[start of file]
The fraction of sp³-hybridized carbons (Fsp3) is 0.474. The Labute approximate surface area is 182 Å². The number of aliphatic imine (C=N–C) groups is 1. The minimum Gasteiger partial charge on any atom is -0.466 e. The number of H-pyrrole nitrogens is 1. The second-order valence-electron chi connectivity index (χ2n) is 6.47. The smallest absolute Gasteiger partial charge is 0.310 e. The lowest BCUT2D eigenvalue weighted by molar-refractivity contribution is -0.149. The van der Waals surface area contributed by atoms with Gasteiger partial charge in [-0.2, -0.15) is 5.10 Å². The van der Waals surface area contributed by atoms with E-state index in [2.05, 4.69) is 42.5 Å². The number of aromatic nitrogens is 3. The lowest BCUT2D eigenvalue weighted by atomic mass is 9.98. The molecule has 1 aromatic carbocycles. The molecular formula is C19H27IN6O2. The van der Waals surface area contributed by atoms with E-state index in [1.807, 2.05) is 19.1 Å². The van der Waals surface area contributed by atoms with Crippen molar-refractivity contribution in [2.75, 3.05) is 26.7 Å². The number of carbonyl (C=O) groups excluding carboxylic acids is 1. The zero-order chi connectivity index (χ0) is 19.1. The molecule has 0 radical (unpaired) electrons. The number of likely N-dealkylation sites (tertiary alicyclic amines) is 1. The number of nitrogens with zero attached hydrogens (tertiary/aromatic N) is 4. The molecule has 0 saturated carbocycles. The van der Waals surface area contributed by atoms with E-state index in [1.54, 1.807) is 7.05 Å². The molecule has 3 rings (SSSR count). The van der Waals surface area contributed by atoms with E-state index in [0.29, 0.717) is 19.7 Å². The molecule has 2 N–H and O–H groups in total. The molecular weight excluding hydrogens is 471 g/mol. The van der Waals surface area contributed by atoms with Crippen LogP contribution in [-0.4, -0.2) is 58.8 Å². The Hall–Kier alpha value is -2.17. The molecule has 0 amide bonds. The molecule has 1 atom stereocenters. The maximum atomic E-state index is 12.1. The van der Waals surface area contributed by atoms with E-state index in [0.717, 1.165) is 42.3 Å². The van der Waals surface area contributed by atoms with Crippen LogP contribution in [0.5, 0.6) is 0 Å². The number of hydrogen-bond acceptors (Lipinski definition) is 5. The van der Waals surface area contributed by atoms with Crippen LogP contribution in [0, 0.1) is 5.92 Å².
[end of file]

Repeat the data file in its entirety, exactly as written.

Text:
The fraction of sp³-hybridized carbons (Fsp3) is 0.474. The Labute approximate surface area is 182 Å². The number of aliphatic imine (C=N–C) groups is 1. The minimum Gasteiger partial charge on any atom is -0.466 e. The number of H-pyrrole nitrogens is 1. The second-order valence-electron chi connectivity index (χ2n) is 6.47. The smallest absolute Gasteiger partial charge is 0.310 e. The lowest BCUT2D eigenvalue weighted by molar-refractivity contribution is -0.149. The van der Waals surface area contributed by atoms with Gasteiger partial charge in [-0.2, -0.15) is 5.10 Å². The van der Waals surface area contributed by atoms with E-state index in [2.05, 4.69) is 42.5 Å². The number of aromatic nitrogens is 3. The lowest BCUT2D eigenvalue weighted by atomic mass is 9.98. The molecule has 1 aromatic carbocycles. The molecular formula is C19H27IN6O2. The van der Waals surface area contributed by atoms with E-state index in [1.807, 2.05) is 19.1 Å². The van der Waals surface area contributed by atoms with Crippen molar-refractivity contribution in [2.75, 3.05) is 26.7 Å². The number of carbonyl (C=O) groups excluding carboxylic acids is 1. The zero-order chi connectivity index (χ0) is 19.1. The molecule has 0 radical (unpaired) electrons. The number of likely N-dealkylation sites (tertiary alicyclic amines) is 1. The number of nitrogens with zero attached hydrogens (tertiary/aromatic N) is 4. The molecule has 0 saturated carbocycles. The van der Waals surface area contributed by atoms with E-state index in [1.54, 1.807) is 7.05 Å². The molecule has 3 rings (SSSR count). The van der Waals surface area contributed by atoms with E-state index in [0.29, 0.717) is 19.7 Å². The molecule has 2 N–H and O–H groups in total. The molecular weight excluding hydrogens is 471 g/mol. The van der Waals surface area contributed by atoms with Crippen LogP contribution in [-0.4, -0.2) is 58.8 Å². The Hall–Kier alpha value is -2.17. The molecule has 0 amide bonds. The molecule has 1 atom stereocenters. The maximum atomic E-state index is 12.1. The van der Waals surface area contributed by atoms with E-state index in [0.717, 1.165) is 42.3 Å². The van der Waals surface area contributed by atoms with Crippen LogP contribution in [0.5, 0.6) is 0 Å². The number of hydrogen-bond acceptors (Lipinski definition) is 5. The van der Waals surface area contributed by atoms with Crippen LogP contribution in [0, 0.1) is 5.92 Å².